At a vacant lot on Kolin Avenue on the city’s West Side, Jermaine Saffore pointed to where a three-flat used to be. It was the family home he shared with his father and brothers, Tony and Johnny.
On this night, Saffore led a group of 20 people in a memorial for Tony, a 28-year-old transgender woman known to friends as T.T.
T.T. was found stabbed to death about 8:45 p.m. Sunday in the 4500 block of West Monroe Street, authorities said.
Jermaine Saffore said the West Garfield Park neighborhood has changed.
“It was a peaceful place,” he said. “And it’s always been a peaceful place. We was just kids having fun all over. You don’t really have it like that anymore.”
Relatives said T.T. was a teenager when she told family she was female. Jermaine Saffore said the family eventually accepted T.T., but they did not refer to her as a woman.
T.T. (Tony Saffore) in an undated photo. She would’ve turned 29 in November. Photo courtesy of Crystal Deshotel.Jermaine Saffore said their father died about three years ago, and it was around that time T.T. moved out of the family home. He said relatives gave T.T. several cell phones, but they never really knew where she was.
“When we did run into each other, I’d say ‘are you alright, are you good?’ And he’d say yeah, are you good?’” Jermaine Saffore said. “It was always a back-and-forth thing. Sometimes I’d go looking for him on my own time, just to check to see if he’s alright. (I would) check in with each other, three hours the most, and then we go on our separate ways.”
Saffore said he hadn’t spoken with T.T. in about a year.
“We had a falling out,” he said.
Records show T.T. had previously been convicted of prostitution and solicitation.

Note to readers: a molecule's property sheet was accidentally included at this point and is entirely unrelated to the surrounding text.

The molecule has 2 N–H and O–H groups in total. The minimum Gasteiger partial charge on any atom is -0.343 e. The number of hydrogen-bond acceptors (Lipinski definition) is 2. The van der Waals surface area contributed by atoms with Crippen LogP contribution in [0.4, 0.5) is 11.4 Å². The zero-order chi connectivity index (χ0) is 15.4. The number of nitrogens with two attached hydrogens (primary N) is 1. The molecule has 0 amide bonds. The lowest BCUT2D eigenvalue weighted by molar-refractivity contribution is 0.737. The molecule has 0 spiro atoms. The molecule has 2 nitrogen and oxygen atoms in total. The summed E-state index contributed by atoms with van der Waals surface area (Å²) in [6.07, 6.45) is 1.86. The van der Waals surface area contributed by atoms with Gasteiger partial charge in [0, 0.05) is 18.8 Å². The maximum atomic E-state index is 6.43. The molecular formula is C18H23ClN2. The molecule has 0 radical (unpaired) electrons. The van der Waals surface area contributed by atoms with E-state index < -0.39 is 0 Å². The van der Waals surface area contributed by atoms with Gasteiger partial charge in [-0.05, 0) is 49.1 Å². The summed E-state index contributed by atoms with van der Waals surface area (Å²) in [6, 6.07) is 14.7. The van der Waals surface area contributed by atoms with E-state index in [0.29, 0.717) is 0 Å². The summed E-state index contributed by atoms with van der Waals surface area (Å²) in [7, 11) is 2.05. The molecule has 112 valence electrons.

“I talked to (T.T.) and I told him ‘you could be transgender. … and still get a job, go to school, you don’t have to be in the street prostituting.’ And I told him you have to be careful with that,” Jermaine Saffore said. “You’re out here jumping in these cars.”
Friend Jaliyah Armstrong said she knew T.T. from an LGBT center on the West Side.
Armstrong said when she first got sent to prison she was scared to be in the massive institution, but T.T. was there and became a familiar face.
“I was crying, didn’t know what to do. Thought it was the end of the world,” Armstrong said. “She was there to just keep me going through my days. With jokes. Even though she didn’t have much, she gave. She sent me snacks, little cookies and cakes. It’s just the small things that counts. She had a heart.”
The mood at the vigil lightened after a short prayer and a moment of silence as people shared memories of T.T.
Nobody has been charged for the killing.
Yolanda Perdomo is a reporter for WBEZ. Follow her at @yolandanews.